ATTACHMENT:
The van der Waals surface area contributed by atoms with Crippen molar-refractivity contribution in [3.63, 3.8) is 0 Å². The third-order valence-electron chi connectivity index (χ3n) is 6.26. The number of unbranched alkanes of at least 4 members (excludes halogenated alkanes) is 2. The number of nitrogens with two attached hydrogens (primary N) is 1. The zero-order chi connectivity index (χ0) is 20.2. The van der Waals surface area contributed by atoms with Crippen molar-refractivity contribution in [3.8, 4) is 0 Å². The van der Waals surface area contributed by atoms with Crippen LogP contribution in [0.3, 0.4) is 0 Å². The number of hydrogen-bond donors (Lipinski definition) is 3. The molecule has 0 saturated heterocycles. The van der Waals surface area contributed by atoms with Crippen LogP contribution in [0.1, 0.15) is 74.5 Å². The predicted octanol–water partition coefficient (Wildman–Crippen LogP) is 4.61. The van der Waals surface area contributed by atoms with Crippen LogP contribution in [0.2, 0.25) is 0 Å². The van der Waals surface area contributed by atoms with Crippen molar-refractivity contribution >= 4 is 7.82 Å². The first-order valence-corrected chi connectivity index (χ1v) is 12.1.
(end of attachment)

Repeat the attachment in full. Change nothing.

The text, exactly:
The van der Waals surface area contributed by atoms with Crippen molar-refractivity contribution in [3.63, 3.8) is 0 Å². The third-order valence-electron chi connectivity index (χ3n) is 6.26. The number of unbranched alkanes of at least 4 members (excludes halogenated alkanes) is 2. The number of nitrogens with two attached hydrogens (primary N) is 1. The zero-order chi connectivity index (χ0) is 20.2. The van der Waals surface area contributed by atoms with Crippen molar-refractivity contribution in [3.8, 4) is 0 Å². The van der Waals surface area contributed by atoms with Crippen LogP contribution in [0.3, 0.4) is 0 Å². The number of hydrogen-bond donors (Lipinski definition) is 3. The molecule has 0 saturated heterocycles. The van der Waals surface area contributed by atoms with Crippen LogP contribution in [0.1, 0.15) is 74.5 Å². The predicted octanol–water partition coefficient (Wildman–Crippen LogP) is 4.61. The van der Waals surface area contributed by atoms with Crippen LogP contribution in [0.2, 0.25) is 0 Å². The van der Waals surface area contributed by atoms with Crippen molar-refractivity contribution >= 4 is 7.82 Å². The first-order valence-corrected chi connectivity index (χ1v) is 12.1.